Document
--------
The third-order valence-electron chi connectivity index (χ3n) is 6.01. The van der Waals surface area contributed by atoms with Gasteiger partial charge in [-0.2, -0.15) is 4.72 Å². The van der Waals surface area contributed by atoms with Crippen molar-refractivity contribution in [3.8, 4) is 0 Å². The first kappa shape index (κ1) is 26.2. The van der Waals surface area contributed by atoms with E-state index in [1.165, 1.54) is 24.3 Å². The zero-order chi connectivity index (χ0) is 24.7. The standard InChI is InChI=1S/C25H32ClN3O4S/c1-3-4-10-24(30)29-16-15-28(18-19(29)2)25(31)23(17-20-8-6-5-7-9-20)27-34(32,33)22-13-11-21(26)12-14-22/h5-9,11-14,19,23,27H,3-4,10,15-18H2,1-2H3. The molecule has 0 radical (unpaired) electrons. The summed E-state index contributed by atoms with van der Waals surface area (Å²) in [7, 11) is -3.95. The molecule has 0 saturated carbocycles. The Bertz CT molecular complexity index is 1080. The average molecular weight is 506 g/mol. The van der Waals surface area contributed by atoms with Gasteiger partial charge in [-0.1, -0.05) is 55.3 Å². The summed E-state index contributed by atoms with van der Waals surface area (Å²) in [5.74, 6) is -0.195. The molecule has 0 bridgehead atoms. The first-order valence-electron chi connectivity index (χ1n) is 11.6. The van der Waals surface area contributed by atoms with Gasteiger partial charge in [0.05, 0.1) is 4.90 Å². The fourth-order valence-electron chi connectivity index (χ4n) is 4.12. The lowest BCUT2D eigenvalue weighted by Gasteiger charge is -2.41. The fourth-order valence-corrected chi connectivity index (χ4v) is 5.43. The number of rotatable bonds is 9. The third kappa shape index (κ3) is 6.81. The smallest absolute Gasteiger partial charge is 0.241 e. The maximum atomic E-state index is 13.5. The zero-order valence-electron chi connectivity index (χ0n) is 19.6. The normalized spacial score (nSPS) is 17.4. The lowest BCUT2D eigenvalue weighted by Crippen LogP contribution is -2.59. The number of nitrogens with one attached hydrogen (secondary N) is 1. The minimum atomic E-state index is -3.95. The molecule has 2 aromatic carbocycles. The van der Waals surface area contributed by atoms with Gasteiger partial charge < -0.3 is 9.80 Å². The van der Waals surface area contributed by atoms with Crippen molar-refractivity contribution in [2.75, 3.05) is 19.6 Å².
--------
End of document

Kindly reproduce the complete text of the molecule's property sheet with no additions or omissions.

The third-order valence-electron chi connectivity index (χ3n) is 6.01. The van der Waals surface area contributed by atoms with Gasteiger partial charge in [-0.2, -0.15) is 4.72 Å². The van der Waals surface area contributed by atoms with Crippen molar-refractivity contribution in [3.8, 4) is 0 Å². The first kappa shape index (κ1) is 26.2. The van der Waals surface area contributed by atoms with E-state index in [1.165, 1.54) is 24.3 Å². The zero-order chi connectivity index (χ0) is 24.7. The standard InChI is InChI=1S/C25H32ClN3O4S/c1-3-4-10-24(30)29-16-15-28(18-19(29)2)25(31)23(17-20-8-6-5-7-9-20)27-34(32,33)22-13-11-21(26)12-14-22/h5-9,11-14,19,23,27H,3-4,10,15-18H2,1-2H3. The molecule has 0 radical (unpaired) electrons. The summed E-state index contributed by atoms with van der Waals surface area (Å²) in [7, 11) is -3.95. The molecule has 0 saturated carbocycles. The Bertz CT molecular complexity index is 1080. The average molecular weight is 506 g/mol. The van der Waals surface area contributed by atoms with Gasteiger partial charge in [-0.1, -0.05) is 55.3 Å². The summed E-state index contributed by atoms with van der Waals surface area (Å²) in [5.74, 6) is -0.195. The molecule has 0 bridgehead atoms. The first-order valence-electron chi connectivity index (χ1n) is 11.6. The van der Waals surface area contributed by atoms with Gasteiger partial charge in [0.05, 0.1) is 4.90 Å². The fourth-order valence-electron chi connectivity index (χ4n) is 4.12. The lowest BCUT2D eigenvalue weighted by Gasteiger charge is -2.41. The fourth-order valence-corrected chi connectivity index (χ4v) is 5.43. The number of rotatable bonds is 9. The third kappa shape index (κ3) is 6.81. The smallest absolute Gasteiger partial charge is 0.241 e. The maximum atomic E-state index is 13.5. The zero-order valence-electron chi connectivity index (χ0n) is 19.6. The normalized spacial score (nSPS) is 17.4. The lowest BCUT2D eigenvalue weighted by Crippen LogP contribution is -2.59. The number of nitrogens with one attached hydrogen (secondary N) is 1. The minimum atomic E-state index is -3.95. The molecule has 2 aromatic carbocycles. The van der Waals surface area contributed by atoms with Gasteiger partial charge < -0.3 is 9.80 Å². The van der Waals surface area contributed by atoms with Crippen molar-refractivity contribution in [2.75, 3.05) is 19.6 Å².